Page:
1. The illnesses I live with are Fibromyalgia/Chronic Fatigue Syndrome and Mononucleosis and Hypoglycemia
2. I was diagnosed with it in the year: 2004
3. But I had symptoms since: 1998
4. The biggest adjustment I’ve had to make is not being able to be as "involved" in helping other people or being at Church as I'd like.
5. Most people assume that I will eventually get better.
6. The hardest part about mornings are waking up in feeling very sluggish with no "get up and go" and having to eat food I don't care for very much in order to take care of my health.
7. My favorite medical TV shows are the one's that are love ER or Trauma shows. I used to love Dr. House until he started fornicating with his boss and that ruined the show and I stopped watching it.
8. A gadget I couldn’t live without is my comfy chair!
9. The hardest part about nights is trying to get to sleep and then trying to stay asleep.
10. Each day I take about 5 pills & vitamins. That's does not count the muscle relaxers and pain meds I might take occasionally. Usually I try to tough it out.
11. Regarding alternative treatments I get sick of people recommeding them to me. I'm on the protocol I'm on and that's what I'm doing.
12. If I had to choose between an invisible illness or visible I would choose WELLNESS! I would never choose to be sick.
13. Regarding working and career, I've never had a career outside the home. I have been trying to build a sewing business on the side, but will be slowing that down due to my illness...it's just too much.
14. People would be surprised to know that even on "good days", if I focus in, I can find pain in more than one part of my body. It's always there.
15. The hardest thing to accept about my new reality has been… that I have limited energy and that I can't do the things I wish I could do. I always have to "pay later" for exceptional energy expenditures, so my life feels like it's being lived inside an itty bitty box.
16. Something I never thought I could do with my illness that I did was go on a mini-spelunking tour with some American Heritage Girls.
17. The commercials about my illness are stupid and I want to throw a brick at the TV.
18. Something I really miss doing since I was diagnosed is… 1 being more physically active and actually getting FIT, the fibro is like a barrier to that. 2-and spending time with friends and family, I'm just too tired to do that now.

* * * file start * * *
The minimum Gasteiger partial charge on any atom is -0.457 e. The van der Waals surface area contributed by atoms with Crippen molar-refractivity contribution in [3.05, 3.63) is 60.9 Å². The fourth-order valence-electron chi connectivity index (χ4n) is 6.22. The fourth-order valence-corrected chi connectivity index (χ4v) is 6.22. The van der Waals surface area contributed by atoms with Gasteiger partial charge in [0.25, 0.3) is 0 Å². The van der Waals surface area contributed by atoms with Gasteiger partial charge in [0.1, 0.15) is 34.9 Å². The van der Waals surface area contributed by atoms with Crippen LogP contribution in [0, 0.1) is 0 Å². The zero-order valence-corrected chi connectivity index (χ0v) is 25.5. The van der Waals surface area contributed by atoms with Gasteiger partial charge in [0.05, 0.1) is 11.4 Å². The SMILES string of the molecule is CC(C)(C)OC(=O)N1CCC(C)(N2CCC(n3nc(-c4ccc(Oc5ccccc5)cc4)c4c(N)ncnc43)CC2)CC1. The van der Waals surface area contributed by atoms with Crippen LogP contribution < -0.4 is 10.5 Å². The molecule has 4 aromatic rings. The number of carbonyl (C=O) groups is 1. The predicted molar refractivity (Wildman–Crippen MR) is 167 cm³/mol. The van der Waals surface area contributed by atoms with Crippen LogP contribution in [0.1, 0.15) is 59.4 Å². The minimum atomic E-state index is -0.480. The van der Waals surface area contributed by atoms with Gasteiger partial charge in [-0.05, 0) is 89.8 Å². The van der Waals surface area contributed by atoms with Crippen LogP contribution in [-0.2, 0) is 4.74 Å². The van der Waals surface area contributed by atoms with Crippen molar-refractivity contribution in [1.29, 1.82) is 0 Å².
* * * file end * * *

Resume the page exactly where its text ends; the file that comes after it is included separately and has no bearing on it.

19. It was really hard to have to give up our dog, Java. I could not walk him.
20. A new hobby I have taken up since my diagnosis ...well, I've developed my sewing skills even further. I have also developed my knitting skills, but sometimes my arms ache too much to knit.
21. If I could have one day of feeling normal again I would do normal stuff.
22. My illness has taught me to have a longing for heaven like nothing else in life could have taught me.
23. Want to know a secret? One thing people say that gets under my skin is "are you feeling better yet?" ...because I'm not going to feel better. And if I AM feeling better, I know there's going to be a BAD DAY right on the heels of the "good day" if I do too much on the good day.
24. But I love it when people listen, spend time with me.
25. My favorite quote that gets me through tough times is Lord Jesus Christ, Have Mercy on Me, a Sinner.
26. When someone is diagnosed I’d like to tell them about the Guaifenesin protocol for Fibromyalgia.
27. Something that has surprised me about living with an illness is how much inner strength I DO have to just keep plugging along through life.
28. The nicest thing someone did for me when I wasn’t feeling well was anything
my husband does, day in and day out he picks up my slack, he's stressed
and tired, but when I can't move, he does his work as well as mine.
29. I’m involved with Invisible Illness Week because I may not look sick but I am. And fibromyalgia is not just a throw away diagnosis. It's real, and I'm SICK.
30. The fact that you read this list makes me feel that
maybe I can make a small difference in helping people to understand
that just because someone looks good, doesn't mean that they don't feel